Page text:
Pfizer announced that it will submit an application to the Food and Drug Administration on Friday for an emergency use approval for its experimental Covid-19 vaccine.
Early results from Pfizer’s Phase 3 clinical trials have yielded promising news: Two shots at three-week intervals appeared to be 95 percent effective in preventing symptomatic Covid-19.
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Pfizer and its German partner BioNTech are ready to have 50 million doses available this year and 1
“Our work to deliver a safe and effective vaccine has never been more urgent as we continue to see an alarming increase in the number of cases of COVID-19 globally,” said Dr. Albert Bourla, Pfizer’s chairman and CEO, in a news release.
“Filing in the United States is a critical milestone in our journey to deliver a COVID-19 vaccine to the world, and we now have a more complete picture of both our vaccine’s efficacy and safety profile, giving us confidence in its potential.”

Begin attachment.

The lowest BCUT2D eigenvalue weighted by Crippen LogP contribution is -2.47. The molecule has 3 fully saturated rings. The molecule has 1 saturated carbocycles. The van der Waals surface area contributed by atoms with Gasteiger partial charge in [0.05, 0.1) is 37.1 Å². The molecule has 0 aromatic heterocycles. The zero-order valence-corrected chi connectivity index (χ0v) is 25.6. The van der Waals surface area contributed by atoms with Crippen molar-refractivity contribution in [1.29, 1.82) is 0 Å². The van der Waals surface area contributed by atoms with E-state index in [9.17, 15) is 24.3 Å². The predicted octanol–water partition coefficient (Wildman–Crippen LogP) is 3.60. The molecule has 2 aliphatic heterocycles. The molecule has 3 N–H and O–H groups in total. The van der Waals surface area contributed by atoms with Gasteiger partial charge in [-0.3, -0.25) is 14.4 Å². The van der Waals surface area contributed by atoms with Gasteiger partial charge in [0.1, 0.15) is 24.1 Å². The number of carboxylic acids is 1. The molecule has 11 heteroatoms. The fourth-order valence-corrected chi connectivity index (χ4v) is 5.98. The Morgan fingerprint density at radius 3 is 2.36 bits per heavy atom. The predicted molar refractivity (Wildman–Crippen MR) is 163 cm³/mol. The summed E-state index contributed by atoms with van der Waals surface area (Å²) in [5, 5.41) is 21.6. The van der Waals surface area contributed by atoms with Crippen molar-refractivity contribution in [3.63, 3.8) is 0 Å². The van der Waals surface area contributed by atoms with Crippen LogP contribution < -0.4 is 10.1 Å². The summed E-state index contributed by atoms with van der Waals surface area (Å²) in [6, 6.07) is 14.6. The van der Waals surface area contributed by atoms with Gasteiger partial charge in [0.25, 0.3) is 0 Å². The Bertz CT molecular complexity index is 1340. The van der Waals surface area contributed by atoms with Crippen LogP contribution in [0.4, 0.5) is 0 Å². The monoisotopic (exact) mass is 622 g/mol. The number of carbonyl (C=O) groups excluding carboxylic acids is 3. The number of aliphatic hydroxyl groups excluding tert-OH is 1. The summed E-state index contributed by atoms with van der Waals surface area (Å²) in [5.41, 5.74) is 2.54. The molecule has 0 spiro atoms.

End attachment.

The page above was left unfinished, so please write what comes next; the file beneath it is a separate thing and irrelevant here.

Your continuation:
The companies said they have also “initiated rolling submissions” with medical regulators in Europe and the UK and that they intend to “submit applications to other regulators around the world in the coming days.”
A potential stumbling block for the Pfizer vaccine is its ultra-cold storage requirements. The shoots should be stored at minus 94 degrees Fahrenheit – far colder than standard cooling systems at health facilities across large parts of the country.
To meet the additional cooling needs, Pfizer has developed a super-cold storage unit filled with dry ice.
On Thursday, Health and Human Services Secretary Alex Azar said Pfizer’s forthcoming application will be reviewed by an independent research board before permission is granted.
“Hope and help are on the way,” he said.
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Still, it is clear that more than one Covid-19 vaccine will be needed to fight the pandemic. The drug manufacturer Moderna is also expected to submit approval for emergency use of its vaccine candidate in the coming weeks.
In total, more than 100 Covid-19 vaccines are either under development or in clinical trials.
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